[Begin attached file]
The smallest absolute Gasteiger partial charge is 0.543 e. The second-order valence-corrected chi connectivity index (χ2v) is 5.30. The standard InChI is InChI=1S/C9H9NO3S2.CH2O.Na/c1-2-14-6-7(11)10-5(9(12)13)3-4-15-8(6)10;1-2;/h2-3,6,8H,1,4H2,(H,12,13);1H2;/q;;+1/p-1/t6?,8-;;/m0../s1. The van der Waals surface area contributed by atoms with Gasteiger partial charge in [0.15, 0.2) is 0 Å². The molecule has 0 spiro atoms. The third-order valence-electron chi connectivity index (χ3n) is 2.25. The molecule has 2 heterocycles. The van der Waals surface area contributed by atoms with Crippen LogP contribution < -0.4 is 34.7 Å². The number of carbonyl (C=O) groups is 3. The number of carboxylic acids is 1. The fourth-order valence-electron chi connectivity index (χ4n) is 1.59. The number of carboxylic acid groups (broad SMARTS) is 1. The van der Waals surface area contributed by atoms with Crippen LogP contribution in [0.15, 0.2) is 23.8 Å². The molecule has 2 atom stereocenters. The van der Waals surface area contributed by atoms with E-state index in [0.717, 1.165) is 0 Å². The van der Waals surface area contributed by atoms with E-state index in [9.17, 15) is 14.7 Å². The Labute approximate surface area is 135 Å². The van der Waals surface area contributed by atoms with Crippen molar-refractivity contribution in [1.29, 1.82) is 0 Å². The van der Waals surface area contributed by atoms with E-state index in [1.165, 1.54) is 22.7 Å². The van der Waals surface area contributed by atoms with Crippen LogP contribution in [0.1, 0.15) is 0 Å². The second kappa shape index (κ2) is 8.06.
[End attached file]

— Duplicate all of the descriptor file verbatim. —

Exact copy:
The smallest absolute Gasteiger partial charge is 0.543 e. The second-order valence-corrected chi connectivity index (χ2v) is 5.30. The standard InChI is InChI=1S/C9H9NO3S2.CH2O.Na/c1-2-14-6-7(11)10-5(9(12)13)3-4-15-8(6)10;1-2;/h2-3,6,8H,1,4H2,(H,12,13);1H2;/q;;+1/p-1/t6?,8-;;/m0../s1. The van der Waals surface area contributed by atoms with Gasteiger partial charge in [0.15, 0.2) is 0 Å². The molecule has 0 spiro atoms. The third-order valence-electron chi connectivity index (χ3n) is 2.25. The molecule has 2 heterocycles. The van der Waals surface area contributed by atoms with Crippen LogP contribution < -0.4 is 34.7 Å². The number of carbonyl (C=O) groups is 3. The number of carboxylic acids is 1. The fourth-order valence-electron chi connectivity index (χ4n) is 1.59. The number of carboxylic acid groups (broad SMARTS) is 1. The van der Waals surface area contributed by atoms with Crippen LogP contribution in [0.15, 0.2) is 23.8 Å². The molecule has 2 atom stereocenters. The van der Waals surface area contributed by atoms with E-state index in [0.717, 1.165) is 0 Å². The van der Waals surface area contributed by atoms with E-state index in [9.17, 15) is 14.7 Å². The Labute approximate surface area is 135 Å². The van der Waals surface area contributed by atoms with Crippen molar-refractivity contribution in [1.29, 1.82) is 0 Å². The van der Waals surface area contributed by atoms with E-state index in [1.165, 1.54) is 22.7 Å². The van der Waals surface area contributed by atoms with Crippen LogP contribution in [0.1, 0.15) is 0 Å². The second kappa shape index (κ2) is 8.06.